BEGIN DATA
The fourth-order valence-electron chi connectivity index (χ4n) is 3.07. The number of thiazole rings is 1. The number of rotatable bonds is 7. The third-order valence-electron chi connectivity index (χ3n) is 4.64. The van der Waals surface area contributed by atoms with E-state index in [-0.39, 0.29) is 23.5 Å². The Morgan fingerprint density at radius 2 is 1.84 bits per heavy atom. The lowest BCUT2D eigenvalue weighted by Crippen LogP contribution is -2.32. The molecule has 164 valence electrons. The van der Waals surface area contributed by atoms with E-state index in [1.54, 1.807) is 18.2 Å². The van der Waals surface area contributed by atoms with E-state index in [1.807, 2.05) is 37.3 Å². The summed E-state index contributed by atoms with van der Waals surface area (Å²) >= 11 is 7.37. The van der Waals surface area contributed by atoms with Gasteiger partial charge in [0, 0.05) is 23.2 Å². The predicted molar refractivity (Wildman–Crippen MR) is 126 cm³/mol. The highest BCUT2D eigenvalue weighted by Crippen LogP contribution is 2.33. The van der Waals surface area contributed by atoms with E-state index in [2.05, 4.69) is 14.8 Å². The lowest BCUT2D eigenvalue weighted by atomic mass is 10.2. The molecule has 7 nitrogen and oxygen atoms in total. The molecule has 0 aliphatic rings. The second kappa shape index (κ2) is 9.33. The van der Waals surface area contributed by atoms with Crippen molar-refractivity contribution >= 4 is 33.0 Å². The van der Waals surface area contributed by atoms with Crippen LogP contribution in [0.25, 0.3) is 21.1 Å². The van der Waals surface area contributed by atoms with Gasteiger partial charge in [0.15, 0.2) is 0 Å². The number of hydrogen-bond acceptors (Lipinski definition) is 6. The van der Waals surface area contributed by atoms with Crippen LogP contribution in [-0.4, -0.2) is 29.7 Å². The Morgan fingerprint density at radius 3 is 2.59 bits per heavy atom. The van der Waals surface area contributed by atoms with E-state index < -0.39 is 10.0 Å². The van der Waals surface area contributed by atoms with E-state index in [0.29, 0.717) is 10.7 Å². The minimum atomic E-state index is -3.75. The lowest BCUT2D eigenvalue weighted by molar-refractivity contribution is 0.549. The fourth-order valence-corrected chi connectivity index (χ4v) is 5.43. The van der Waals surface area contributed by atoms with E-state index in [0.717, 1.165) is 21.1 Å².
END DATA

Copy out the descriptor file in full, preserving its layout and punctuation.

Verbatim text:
The fourth-order valence-electron chi connectivity index (χ4n) is 3.07. The number of thiazole rings is 1. The number of rotatable bonds is 7. The third-order valence-electron chi connectivity index (χ3n) is 4.64. The van der Waals surface area contributed by atoms with E-state index in [-0.39, 0.29) is 23.5 Å². The Morgan fingerprint density at radius 2 is 1.84 bits per heavy atom. The lowest BCUT2D eigenvalue weighted by Crippen LogP contribution is -2.32. The molecule has 164 valence electrons. The van der Waals surface area contributed by atoms with E-state index in [1.54, 1.807) is 18.2 Å². The van der Waals surface area contributed by atoms with E-state index in [1.807, 2.05) is 37.3 Å². The summed E-state index contributed by atoms with van der Waals surface area (Å²) >= 11 is 7.37. The van der Waals surface area contributed by atoms with Gasteiger partial charge in [0, 0.05) is 23.2 Å². The predicted molar refractivity (Wildman–Crippen MR) is 126 cm³/mol. The highest BCUT2D eigenvalue weighted by Crippen LogP contribution is 2.33. The van der Waals surface area contributed by atoms with E-state index in [2.05, 4.69) is 14.8 Å². The lowest BCUT2D eigenvalue weighted by atomic mass is 10.2. The molecule has 7 nitrogen and oxygen atoms in total. The molecule has 0 aliphatic rings. The second kappa shape index (κ2) is 9.33. The van der Waals surface area contributed by atoms with Crippen molar-refractivity contribution >= 4 is 33.0 Å². The van der Waals surface area contributed by atoms with Crippen LogP contribution in [0.25, 0.3) is 21.1 Å². The van der Waals surface area contributed by atoms with Gasteiger partial charge in [0.15, 0.2) is 0 Å². The number of hydrogen-bond acceptors (Lipinski definition) is 6. The van der Waals surface area contributed by atoms with Crippen LogP contribution in [-0.4, -0.2) is 29.7 Å². The Morgan fingerprint density at radius 3 is 2.59 bits per heavy atom. The van der Waals surface area contributed by atoms with E-state index < -0.39 is 10.0 Å². The van der Waals surface area contributed by atoms with E-state index in [0.29, 0.717) is 10.7 Å². The minimum atomic E-state index is -3.75. The lowest BCUT2D eigenvalue weighted by molar-refractivity contribution is 0.549. The fourth-order valence-corrected chi connectivity index (χ4v) is 5.43. The van der Waals surface area contributed by atoms with E-state index in [0.717, 1.165) is 21.1 Å².